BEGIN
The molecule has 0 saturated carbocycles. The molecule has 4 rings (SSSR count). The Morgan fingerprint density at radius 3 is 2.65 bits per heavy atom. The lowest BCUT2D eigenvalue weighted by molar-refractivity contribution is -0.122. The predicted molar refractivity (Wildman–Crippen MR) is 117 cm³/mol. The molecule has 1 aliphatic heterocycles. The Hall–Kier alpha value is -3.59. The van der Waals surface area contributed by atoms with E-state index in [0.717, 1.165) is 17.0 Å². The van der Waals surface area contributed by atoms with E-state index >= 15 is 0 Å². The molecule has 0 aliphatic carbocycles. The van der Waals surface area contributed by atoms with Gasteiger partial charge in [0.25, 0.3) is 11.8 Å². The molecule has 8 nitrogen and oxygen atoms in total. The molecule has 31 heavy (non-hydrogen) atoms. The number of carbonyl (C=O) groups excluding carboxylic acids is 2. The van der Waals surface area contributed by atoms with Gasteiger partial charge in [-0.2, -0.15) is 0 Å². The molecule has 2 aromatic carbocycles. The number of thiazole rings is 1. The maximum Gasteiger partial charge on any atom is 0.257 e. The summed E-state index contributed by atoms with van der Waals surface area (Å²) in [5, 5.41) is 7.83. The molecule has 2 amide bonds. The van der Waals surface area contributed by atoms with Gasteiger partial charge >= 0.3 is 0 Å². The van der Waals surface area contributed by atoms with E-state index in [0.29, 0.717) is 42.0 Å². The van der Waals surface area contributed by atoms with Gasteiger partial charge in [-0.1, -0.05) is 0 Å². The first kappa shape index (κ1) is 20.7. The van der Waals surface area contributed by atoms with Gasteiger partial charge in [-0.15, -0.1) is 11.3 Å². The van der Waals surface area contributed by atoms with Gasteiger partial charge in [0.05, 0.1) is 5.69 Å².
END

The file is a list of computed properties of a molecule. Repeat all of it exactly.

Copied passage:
The molecule has 0 saturated carbocycles. The molecule has 4 rings (SSSR count). The Morgan fingerprint density at radius 3 is 2.65 bits per heavy atom. The lowest BCUT2D eigenvalue weighted by molar-refractivity contribution is -0.122. The predicted molar refractivity (Wildman–Crippen MR) is 117 cm³/mol. The molecule has 1 aliphatic heterocycles. The Hall–Kier alpha value is -3.59. The van der Waals surface area contributed by atoms with E-state index in [0.717, 1.165) is 17.0 Å². The van der Waals surface area contributed by atoms with E-state index >= 15 is 0 Å². The molecule has 0 aliphatic carbocycles. The van der Waals surface area contributed by atoms with Gasteiger partial charge in [0.25, 0.3) is 11.8 Å². The molecule has 8 nitrogen and oxygen atoms in total. The molecule has 31 heavy (non-hydrogen) atoms. The number of carbonyl (C=O) groups excluding carboxylic acids is 2. The van der Waals surface area contributed by atoms with Gasteiger partial charge in [-0.2, -0.15) is 0 Å². The molecule has 2 aromatic carbocycles. The number of thiazole rings is 1. The maximum Gasteiger partial charge on any atom is 0.257 e. The summed E-state index contributed by atoms with van der Waals surface area (Å²) in [5, 5.41) is 7.83. The molecule has 2 amide bonds. The van der Waals surface area contributed by atoms with Gasteiger partial charge >= 0.3 is 0 Å². The van der Waals surface area contributed by atoms with E-state index in [0.29, 0.717) is 42.0 Å². The van der Waals surface area contributed by atoms with Gasteiger partial charge in [-0.1, -0.05) is 0 Å². The first kappa shape index (κ1) is 20.7. The van der Waals surface area contributed by atoms with Gasteiger partial charge in [-0.15, -0.1) is 11.3 Å². The van der Waals surface area contributed by atoms with Gasteiger partial charge in [0.05, 0.1) is 5.69 Å².